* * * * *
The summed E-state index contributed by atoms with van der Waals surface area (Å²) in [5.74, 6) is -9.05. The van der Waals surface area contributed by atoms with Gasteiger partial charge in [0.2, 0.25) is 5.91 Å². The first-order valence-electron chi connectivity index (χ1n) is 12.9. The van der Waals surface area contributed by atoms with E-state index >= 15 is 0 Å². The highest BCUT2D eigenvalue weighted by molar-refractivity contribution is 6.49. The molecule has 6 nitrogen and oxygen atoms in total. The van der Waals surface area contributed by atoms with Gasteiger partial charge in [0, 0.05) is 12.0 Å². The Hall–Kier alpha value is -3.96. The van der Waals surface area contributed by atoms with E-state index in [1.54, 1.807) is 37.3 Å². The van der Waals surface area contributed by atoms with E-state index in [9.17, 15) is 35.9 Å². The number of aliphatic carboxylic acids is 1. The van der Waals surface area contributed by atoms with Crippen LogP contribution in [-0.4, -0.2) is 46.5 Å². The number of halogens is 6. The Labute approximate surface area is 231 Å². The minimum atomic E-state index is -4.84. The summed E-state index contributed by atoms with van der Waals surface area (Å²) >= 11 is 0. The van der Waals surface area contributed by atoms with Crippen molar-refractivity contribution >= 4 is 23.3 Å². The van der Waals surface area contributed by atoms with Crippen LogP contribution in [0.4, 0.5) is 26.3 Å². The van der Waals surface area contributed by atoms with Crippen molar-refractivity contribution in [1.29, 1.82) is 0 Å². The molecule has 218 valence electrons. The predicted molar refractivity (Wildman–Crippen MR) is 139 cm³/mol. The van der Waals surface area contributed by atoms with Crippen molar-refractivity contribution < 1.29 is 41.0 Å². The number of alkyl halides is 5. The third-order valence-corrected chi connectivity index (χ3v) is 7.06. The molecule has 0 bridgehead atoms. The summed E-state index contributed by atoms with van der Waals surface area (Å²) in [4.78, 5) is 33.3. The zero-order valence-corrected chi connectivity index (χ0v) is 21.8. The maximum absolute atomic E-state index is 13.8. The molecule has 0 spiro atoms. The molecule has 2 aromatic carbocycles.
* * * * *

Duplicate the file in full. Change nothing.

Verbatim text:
The summed E-state index contributed by atoms with van der Waals surface area (Å²) in [5.74, 6) is -9.05. The van der Waals surface area contributed by atoms with Gasteiger partial charge in [0.2, 0.25) is 5.91 Å². The first-order valence-electron chi connectivity index (χ1n) is 12.9. The van der Waals surface area contributed by atoms with E-state index >= 15 is 0 Å². The highest BCUT2D eigenvalue weighted by molar-refractivity contribution is 6.49. The molecule has 6 nitrogen and oxygen atoms in total. The van der Waals surface area contributed by atoms with Gasteiger partial charge in [0, 0.05) is 12.0 Å². The Hall–Kier alpha value is -3.96. The van der Waals surface area contributed by atoms with E-state index in [1.54, 1.807) is 37.3 Å². The van der Waals surface area contributed by atoms with E-state index in [9.17, 15) is 35.9 Å². The number of aliphatic carboxylic acids is 1. The van der Waals surface area contributed by atoms with Crippen LogP contribution in [-0.4, -0.2) is 46.5 Å². The number of halogens is 6. The Labute approximate surface area is 231 Å². The minimum atomic E-state index is -4.84. The summed E-state index contributed by atoms with van der Waals surface area (Å²) >= 11 is 0. The van der Waals surface area contributed by atoms with Crippen molar-refractivity contribution >= 4 is 23.3 Å². The van der Waals surface area contributed by atoms with Crippen LogP contribution in [0.4, 0.5) is 26.3 Å². The van der Waals surface area contributed by atoms with Crippen molar-refractivity contribution in [1.29, 1.82) is 0 Å². The molecule has 218 valence electrons. The predicted molar refractivity (Wildman–Crippen MR) is 139 cm³/mol. The van der Waals surface area contributed by atoms with Crippen molar-refractivity contribution < 1.29 is 41.0 Å². The number of alkyl halides is 5. The third-order valence-corrected chi connectivity index (χ3v) is 7.06. The molecule has 0 bridgehead atoms. The summed E-state index contributed by atoms with van der Waals surface area (Å²) in [4.78, 5) is 33.3. The zero-order valence-corrected chi connectivity index (χ0v) is 21.8. The maximum absolute atomic E-state index is 13.8. The molecule has 0 spiro atoms. The molecule has 2 aromatic carbocycles.